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How to Put an End to Passive-Aggressive Behavior

The underlying emotion is usually fear.

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BY Quora - 13 Feb 2018

How to Put an End to Passive-Aggressive Behavior

PHOTO CREDIT: Getty Images

Why is it a bad thing that I'm passive aggressive? originally appeared on Quora - the place to gain and share knowledge, empowering people to learn from others and better understand the world.

Answer by Vijayraj Kamat, Author of "STOP LYING, START MOVING" | TEDx Speaker | Coach, on Quora:

There are no passive aggressive people. There is passive aggressive behavior. So passive aggressive people are not bad. Passive aggressive behavior causes some undesirable consequences.

The stereotypical image of a passive aggressive person is an "evil manipulator whose aim in life is to make people feel guilty and then control them to get what they want."

If that is all there is, then the main question becomes: "WHO is the bad guy in this scenario? Who is the evil one?"

If I do it, it is 'keeping the peace'. If she does it , it is 'manipulation'.

If I do it, it is 'refraining from blaming'. If she does it , it is 'inducing guilt'.

If we make behavior about the person, it is impossible to see it when we do it ourselves. We will find some way to justify our stance.

Rather than asking 'Who?' a more useful question is always 'How?'

How does passive aggressive behavior happen?

Passive aggressive behavior is like going to the doctor and not telling him the symptom. And expecting him to treat your trouble. You mutter some incoherent symptoms and expect him to 'get it'. "If he was competent enough, sincere enough - he would! it's his job!!" you think.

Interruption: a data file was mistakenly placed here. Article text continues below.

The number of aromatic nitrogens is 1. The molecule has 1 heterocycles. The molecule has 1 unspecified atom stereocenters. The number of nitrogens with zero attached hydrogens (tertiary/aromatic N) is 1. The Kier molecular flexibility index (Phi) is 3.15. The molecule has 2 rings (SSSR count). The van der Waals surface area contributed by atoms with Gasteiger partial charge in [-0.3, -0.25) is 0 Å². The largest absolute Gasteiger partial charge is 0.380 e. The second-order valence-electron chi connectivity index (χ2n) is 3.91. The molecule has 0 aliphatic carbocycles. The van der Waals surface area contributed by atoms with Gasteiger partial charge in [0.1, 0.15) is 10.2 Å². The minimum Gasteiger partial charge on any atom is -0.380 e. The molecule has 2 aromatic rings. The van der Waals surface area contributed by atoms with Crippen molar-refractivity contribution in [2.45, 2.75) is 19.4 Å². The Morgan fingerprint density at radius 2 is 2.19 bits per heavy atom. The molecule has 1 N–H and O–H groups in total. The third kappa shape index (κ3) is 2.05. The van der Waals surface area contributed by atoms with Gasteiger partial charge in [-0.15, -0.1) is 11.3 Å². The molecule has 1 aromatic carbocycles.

Of course he cannot. You both lose. That's the bad part. Simple?

But it sounds silly? Isn't it obvious that it is unproductive? Why the hell would any patient do it?

  • Maybe because he is an evil person who wants to make the doctor feel incompetent and guilty.
  • Or maybe because he has a problem that he is embarrassed to talk about - like a sexual issue.
  • Or maybe because his culture stigmatizes the problem so much that admitting it is 'making it real'. The humiliation seems more painful than the problem itself.
  • Or maybe he is afraid that the doctor will blame him for it ("I told you to stop smoking! Now you have cancer!") And he will feel even more pained. Will we also blame the doctor then?
  • Maybe the doctor is very kind and would never blame him. But the patient is too afraid to find out.

The above is not a justification for indulging in Passive aggressive behavior. It is just to show that the intention might not be 'evil'. People know some things are bad. It is just that the alternative sounds worse. So we stick with the lesser evil.

If you indulge in passive aggressive behavior, know that you are not bad. You are just afraid.

Afraid of having your feelings hurt even more. Articulating them, facing them, taking the risk of being blamed back, or of being proven wrong. You know you should not feel this way. But they are feelings right?